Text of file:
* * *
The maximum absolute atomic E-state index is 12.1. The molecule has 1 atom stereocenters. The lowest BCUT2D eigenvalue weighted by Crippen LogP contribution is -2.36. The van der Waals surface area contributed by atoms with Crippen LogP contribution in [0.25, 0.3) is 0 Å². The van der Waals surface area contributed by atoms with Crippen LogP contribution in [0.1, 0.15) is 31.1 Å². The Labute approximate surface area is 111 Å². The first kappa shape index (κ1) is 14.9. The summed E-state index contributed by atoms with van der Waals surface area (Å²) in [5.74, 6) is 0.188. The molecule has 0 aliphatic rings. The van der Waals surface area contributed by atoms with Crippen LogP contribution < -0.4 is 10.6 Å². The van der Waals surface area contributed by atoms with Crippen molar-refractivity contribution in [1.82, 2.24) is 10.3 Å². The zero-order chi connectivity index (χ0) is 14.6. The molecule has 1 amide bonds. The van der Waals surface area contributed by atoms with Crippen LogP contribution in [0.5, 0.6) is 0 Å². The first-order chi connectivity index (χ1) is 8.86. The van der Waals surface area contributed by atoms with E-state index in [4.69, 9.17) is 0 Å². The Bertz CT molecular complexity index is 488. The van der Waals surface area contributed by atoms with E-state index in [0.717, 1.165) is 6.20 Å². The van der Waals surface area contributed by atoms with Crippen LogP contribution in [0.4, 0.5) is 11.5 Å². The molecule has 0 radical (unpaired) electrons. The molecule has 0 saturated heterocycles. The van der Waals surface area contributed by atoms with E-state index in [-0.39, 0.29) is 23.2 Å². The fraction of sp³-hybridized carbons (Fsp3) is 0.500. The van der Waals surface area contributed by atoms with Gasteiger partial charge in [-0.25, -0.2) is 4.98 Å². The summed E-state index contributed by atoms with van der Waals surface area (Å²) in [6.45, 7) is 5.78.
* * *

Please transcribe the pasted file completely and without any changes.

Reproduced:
The maximum absolute atomic E-state index is 12.1. The molecule has 1 atom stereocenters. The lowest BCUT2D eigenvalue weighted by Crippen LogP contribution is -2.36. The van der Waals surface area contributed by atoms with Crippen LogP contribution in [0.25, 0.3) is 0 Å². The van der Waals surface area contributed by atoms with Crippen LogP contribution in [0.1, 0.15) is 31.1 Å². The Labute approximate surface area is 111 Å². The first kappa shape index (κ1) is 14.9. The summed E-state index contributed by atoms with van der Waals surface area (Å²) in [5.74, 6) is 0.188. The molecule has 0 aliphatic rings. The van der Waals surface area contributed by atoms with Crippen LogP contribution < -0.4 is 10.6 Å². The van der Waals surface area contributed by atoms with Crippen molar-refractivity contribution in [1.82, 2.24) is 10.3 Å². The zero-order chi connectivity index (χ0) is 14.6. The molecule has 1 amide bonds. The van der Waals surface area contributed by atoms with Crippen LogP contribution in [0.5, 0.6) is 0 Å². The first-order chi connectivity index (χ1) is 8.86. The van der Waals surface area contributed by atoms with E-state index in [4.69, 9.17) is 0 Å². The Bertz CT molecular complexity index is 488. The van der Waals surface area contributed by atoms with E-state index in [0.717, 1.165) is 6.20 Å². The van der Waals surface area contributed by atoms with Crippen LogP contribution in [0.4, 0.5) is 11.5 Å². The molecule has 0 radical (unpaired) electrons. The molecule has 0 saturated heterocycles. The van der Waals surface area contributed by atoms with E-state index in [-0.39, 0.29) is 23.2 Å². The fraction of sp³-hybridized carbons (Fsp3) is 0.500. The van der Waals surface area contributed by atoms with Gasteiger partial charge in [-0.25, -0.2) is 4.98 Å². The summed E-state index contributed by atoms with van der Waals surface area (Å²) in [6.45, 7) is 5.78.